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Prom the ultimate American experience for foreign exchange students

It's just like the movies. That's how Anne Marit Ege Bj?rnes and Loreen Schmid, foreign exchange students at Mitchell High School, described their experiences in America so far, and prom on Saturday night was no exception. Bj?rnes, from Norway, a...

Mitchell High School students participate in the grand march as their classmates look on Saturday night at the Corn Palace. (Caitlynn Peetz/Republic)
Mitchell High School students participate in the grand march as their classmates look on Saturday night at the Corn Palace. (Caitlynn Peetz/Republic)

It's just like the movies.

That's how Anne Marit Ege Bjørnes and Loreen Schmid, foreign exchange students at Mitchell High School, described their experiences in America so far, and prom on Saturday night was no exception.

Bjørnes, from Norway, and Schmid, from Germany, said there are no events like prom in their home countries, though Bjørnes described a smaller-scale formal dance toward the end of high school. For that dance, people get dressed up and go to a dance, but she said it's not as much of a staple as prom is in America. For Schmid, the closest she would come to an event like prom in Germany are non-school sanctioned parties after major tests, none of which are formal.

"They have, like, one or two dances, but it's nothing like prom," Bjørnes said.

So, for Bjørnes and Schmid, both juniors, who have become close friends during their time in America, prom is an event they strongly associate with the country. They said the people in charge of the study abroad program emphasize prom as a unique experience that all foreign exchange students are encouraged to attend to enhance their organic experience in the country.

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"It's what we think is part of being an exchange student here," Schmid said. "It's something we think of when we think of American high schools."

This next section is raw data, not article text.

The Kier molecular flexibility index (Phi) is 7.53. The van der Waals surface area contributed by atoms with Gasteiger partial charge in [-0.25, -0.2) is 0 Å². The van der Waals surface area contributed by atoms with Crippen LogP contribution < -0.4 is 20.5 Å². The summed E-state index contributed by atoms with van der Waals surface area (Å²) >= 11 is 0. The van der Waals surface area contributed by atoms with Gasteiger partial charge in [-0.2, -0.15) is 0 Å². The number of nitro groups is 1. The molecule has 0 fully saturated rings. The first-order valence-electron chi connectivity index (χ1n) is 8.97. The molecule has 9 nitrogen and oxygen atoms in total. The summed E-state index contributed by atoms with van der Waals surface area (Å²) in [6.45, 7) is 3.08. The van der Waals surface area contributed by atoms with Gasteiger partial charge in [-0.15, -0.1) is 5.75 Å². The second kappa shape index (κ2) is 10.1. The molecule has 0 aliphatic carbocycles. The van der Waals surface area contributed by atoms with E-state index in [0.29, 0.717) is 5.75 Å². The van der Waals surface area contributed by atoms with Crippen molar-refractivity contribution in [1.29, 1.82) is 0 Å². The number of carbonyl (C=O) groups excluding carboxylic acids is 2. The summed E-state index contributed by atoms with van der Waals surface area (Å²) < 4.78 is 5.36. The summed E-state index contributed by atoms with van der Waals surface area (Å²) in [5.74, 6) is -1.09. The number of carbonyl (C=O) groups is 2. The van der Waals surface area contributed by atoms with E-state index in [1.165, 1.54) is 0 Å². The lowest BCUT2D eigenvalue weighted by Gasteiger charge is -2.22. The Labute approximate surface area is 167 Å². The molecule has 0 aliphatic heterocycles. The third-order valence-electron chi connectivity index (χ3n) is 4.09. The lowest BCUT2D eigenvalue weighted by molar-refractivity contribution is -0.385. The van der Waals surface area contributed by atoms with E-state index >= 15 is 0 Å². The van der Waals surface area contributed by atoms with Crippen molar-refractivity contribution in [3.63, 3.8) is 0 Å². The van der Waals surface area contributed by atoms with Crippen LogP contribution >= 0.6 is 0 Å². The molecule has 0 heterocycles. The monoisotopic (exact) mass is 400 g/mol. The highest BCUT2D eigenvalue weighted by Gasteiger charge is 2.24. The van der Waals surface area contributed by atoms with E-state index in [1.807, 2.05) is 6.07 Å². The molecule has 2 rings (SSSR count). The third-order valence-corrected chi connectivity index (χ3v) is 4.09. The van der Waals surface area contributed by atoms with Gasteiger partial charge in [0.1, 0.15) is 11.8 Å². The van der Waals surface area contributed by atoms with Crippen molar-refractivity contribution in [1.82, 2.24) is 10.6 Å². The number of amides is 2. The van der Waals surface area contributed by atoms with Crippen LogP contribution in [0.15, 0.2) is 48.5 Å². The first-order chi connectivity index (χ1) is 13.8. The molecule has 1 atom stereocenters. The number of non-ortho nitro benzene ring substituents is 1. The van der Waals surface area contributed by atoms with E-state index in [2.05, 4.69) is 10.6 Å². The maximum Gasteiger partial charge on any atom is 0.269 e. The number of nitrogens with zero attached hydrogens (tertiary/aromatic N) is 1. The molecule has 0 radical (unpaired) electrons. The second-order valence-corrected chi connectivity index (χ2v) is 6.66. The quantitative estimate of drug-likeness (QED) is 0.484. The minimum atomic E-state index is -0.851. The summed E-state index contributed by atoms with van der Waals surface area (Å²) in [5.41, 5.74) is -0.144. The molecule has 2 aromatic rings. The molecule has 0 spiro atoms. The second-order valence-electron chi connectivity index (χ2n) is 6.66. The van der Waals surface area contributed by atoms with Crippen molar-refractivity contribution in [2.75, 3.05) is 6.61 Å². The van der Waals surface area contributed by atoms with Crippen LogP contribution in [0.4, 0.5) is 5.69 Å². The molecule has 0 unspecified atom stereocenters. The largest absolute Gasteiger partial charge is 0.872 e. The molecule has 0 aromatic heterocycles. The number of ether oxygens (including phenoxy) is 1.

And with a once-in-a-lifetime opportunity came difficult decisions for each of the girls. The toughest, they said, was choosing the perfect dresses and shoes.

"I didn't really find a dress for a long time," Bjørnes said. "I'm just really picky."

Schmid bought a dress from a boutique in Tyndall, and Bjørnes wore a hand-me-down dress from her sister, which she had fitted. And although she doesn't anticipate finding a second use for her dress, Schmid said she plans to take it home with her when she returns to Germany in May. She said she might try to sell it, or she will keep it as a keepsake.

The theme for prom this year was "To the Moon and Back." The pair went to the dance with a large group of approximately 20 students. Each had a date that asked them to attend months in advance.

The girls in the group got ready for the dance together, with many doing each others' hair and makeup, and Schmid said having friends, both foreign-exchange students and Mitchell natives, helped create a well-rounded experience she will remember for the rest of her life.

"There are friends there who don't ever get to do something like this except their wedding," Schmid said. "They think it's crazy, but I think they think it's cool, too."

The grand march and after prom were two parts of the night neither girl had heard of prior to coming to the United States. Bjørnes said she was surprised to learn most of her friends were more excited about after prom than the actual dance. She also said that even though she was excited for the grand march, she was nervous, too.

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"I'm kind of scared because I heard of many people every year falling, and I'm hoping I'm not going to be that person," Schmid said.

She didn't fall during the march, and neither did Bjørnes.

Most of all, the pair was excited to experience prom and said prior to the dance that they were confident it would live up to their expectations.

"A lot of people here don't like dances because they get to do them a lot," Bjørnes said. "But I think it's really special."

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